Unsocial Consequences of Social Media on Social Workers
Albert Einstein once said: “It has become exceedingly obvious that our technology has exceeded our humanity”.
There are two interwoven emerging risks that impact professional liability and exposure to claims and lawsuits. They are Information Technology (IT), and Social Media Internet Usage. Many articles over the past several years have discussed particular HIPAA laws and client records breaches. Here is a brief overview of the topic with some fresh practice pointers.
IT refers to traditional electronic records management and interface with other systems as well as telemedicine, email Skype, and social media networking. Here are some of the IT hazards that you need to be aware of:
- Inadequate client file copy digital back up and lack of paper file storage in a secure location(s) to limit information loss and/or corruption.
- Hacking of electronic records and files that result in compromised client confidentiality and possible identity theft.
- Inappropriate disclosure of client information contained in text messages, paper notes, faxes, or emails.
- Stolen or lost IT equipment such as laptops, ipads, notebooks, cell phones, and other handheld devices that contain confidential information including client names, telephone numbers, and email addresses.
Read your Professional Liability insurance policy to determine First Party (You) coverage for client information breach. This includes misdirected records sent through electronic channels such as fax and email. Many policies exclude this coverage. Look for supplemental insurance policies that fill the gap arising from stolen computer devices and third-party information breaches such as client information lost by your employees or contractors, digital warehouse storage vendors, or even by movers who lose your paper records and files.
Insurance protection coverage is provided for all of these perils by the Preferra Insurance Company RRG, formerly NASW Risk Retention Group’s Professional Liability, Cyber Liability, and Cyber Device insurance policies.
The use of social media and related tools offer a wide range of benefits for the social worker, but also have a wide range of risks. With proper use, social media and networking platforms improve client compliance and service and strengthen the bond between the practitioner and the client. However, social media utilization may lead to increased liability risks and widespread negative circulation.
Social Media is a great way to connect, but practitioners and students must realize that online postings are revealing and permanent. They can easily impact licensing and the ability to practice.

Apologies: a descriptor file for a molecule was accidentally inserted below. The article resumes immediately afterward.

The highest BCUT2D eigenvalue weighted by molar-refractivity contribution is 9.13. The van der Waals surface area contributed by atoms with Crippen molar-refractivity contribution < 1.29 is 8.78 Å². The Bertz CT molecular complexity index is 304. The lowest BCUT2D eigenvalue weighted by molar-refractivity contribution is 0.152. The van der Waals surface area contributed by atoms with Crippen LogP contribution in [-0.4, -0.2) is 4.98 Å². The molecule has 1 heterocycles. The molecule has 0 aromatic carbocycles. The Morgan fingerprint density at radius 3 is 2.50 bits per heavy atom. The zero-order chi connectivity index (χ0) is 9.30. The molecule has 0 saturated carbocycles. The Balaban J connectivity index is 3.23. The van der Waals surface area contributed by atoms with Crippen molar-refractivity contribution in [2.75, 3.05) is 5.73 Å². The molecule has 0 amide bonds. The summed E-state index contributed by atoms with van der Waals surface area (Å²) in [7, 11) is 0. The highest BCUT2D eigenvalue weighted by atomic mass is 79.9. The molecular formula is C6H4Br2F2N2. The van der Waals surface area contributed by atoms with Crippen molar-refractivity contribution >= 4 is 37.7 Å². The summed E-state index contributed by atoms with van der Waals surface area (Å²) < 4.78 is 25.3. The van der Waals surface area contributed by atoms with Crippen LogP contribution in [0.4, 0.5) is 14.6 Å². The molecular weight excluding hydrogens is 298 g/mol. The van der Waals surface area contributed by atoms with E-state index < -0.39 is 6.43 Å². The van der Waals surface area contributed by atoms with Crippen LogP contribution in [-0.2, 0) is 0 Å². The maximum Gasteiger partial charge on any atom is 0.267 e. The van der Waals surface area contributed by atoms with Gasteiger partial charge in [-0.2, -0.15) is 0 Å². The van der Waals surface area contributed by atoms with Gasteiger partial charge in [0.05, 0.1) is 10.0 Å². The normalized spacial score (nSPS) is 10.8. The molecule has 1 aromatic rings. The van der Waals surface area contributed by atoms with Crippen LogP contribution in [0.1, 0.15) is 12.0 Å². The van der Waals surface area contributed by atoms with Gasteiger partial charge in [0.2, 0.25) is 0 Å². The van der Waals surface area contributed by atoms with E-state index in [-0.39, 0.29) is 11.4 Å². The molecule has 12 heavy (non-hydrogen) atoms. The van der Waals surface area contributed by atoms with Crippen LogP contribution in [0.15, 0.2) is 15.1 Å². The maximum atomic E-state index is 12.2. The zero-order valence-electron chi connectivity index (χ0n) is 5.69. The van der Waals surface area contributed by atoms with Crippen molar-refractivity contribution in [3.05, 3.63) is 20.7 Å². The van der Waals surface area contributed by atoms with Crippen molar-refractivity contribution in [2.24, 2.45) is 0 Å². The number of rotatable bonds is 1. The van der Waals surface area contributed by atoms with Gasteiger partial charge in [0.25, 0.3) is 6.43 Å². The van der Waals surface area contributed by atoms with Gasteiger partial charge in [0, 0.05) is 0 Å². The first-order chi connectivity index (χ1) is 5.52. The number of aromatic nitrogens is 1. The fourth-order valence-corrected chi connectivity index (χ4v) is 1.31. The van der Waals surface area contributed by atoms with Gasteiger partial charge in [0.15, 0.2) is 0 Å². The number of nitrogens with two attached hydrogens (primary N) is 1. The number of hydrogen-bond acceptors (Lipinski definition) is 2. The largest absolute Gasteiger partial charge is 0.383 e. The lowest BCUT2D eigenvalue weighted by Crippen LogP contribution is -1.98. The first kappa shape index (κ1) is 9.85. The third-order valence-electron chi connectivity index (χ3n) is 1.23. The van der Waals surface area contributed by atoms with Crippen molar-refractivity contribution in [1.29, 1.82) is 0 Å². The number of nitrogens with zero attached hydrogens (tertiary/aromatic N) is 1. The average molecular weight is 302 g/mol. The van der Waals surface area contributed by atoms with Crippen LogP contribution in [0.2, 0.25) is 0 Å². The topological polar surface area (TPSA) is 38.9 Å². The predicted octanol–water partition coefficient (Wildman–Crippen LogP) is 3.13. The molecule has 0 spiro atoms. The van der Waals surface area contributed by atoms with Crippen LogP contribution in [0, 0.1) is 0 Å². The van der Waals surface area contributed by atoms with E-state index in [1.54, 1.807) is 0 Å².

Social media professional standards are the same online as in any other circumstance.
Always think twice to protect yourself before you post any content that could be viewed as unprofessional at a minimum, and worse, fester into a client records breach Licensing Board Inquiry, a HIPAA violation, and a loss of license. Postings are not private, and they are permanent.
There are two key social media hazards to be aware of:
- Violations of client privacy or confidentiality. This can be inadvertent or intentional, such as negative comments about clients, therapy disclosures and issues, clients’ names or photos, or any other names that link identity.
- Unprofessional Behavior. This can be ethical standards that are breached by the practitioner such as comments or photos of drug use and alcohol consumption, profanity, sexually explicit or other derogatory comments, negative comments about co-workers or employers, or threatening or harassing statements.
Here are some of the social media hazards that you need to be made aware of:
- Online behavior that is inappropriate and breaches of professional etiquette which could escalate to HIPAA breaches and Licensing Board inquiries.
- Pure and simple unauthorized disclosure of protected client healthcare information that is mistakenly and/or innocently disclosed.
- Potential legal consequences regarding what the social worker says in the practice’s marketing materials and websites that may contain implied warranties or implied guarantees.
- Injudicious postings that were not intended to create harm, but became the basis of a libel or slander lawsuit.
Here are some social media content tips to consider to mitigate liability risks:
- Client confidentiality and privacy must always be maintained, regardless of media or channel used.
- Do not post client pictures or images, or information that enables the identification of the client.
- Do not refer to clients in a disparaging way, even if the clients are not specifically identified.
- Do not take photos or videos or clients on cell phones.
- Beware of connecting clients with former or current clients using social media.
- Promptly report any client breaches that you witness at your workplace, and comply with employer policies regarding the use of all IT and electronic devices.
Published August 2018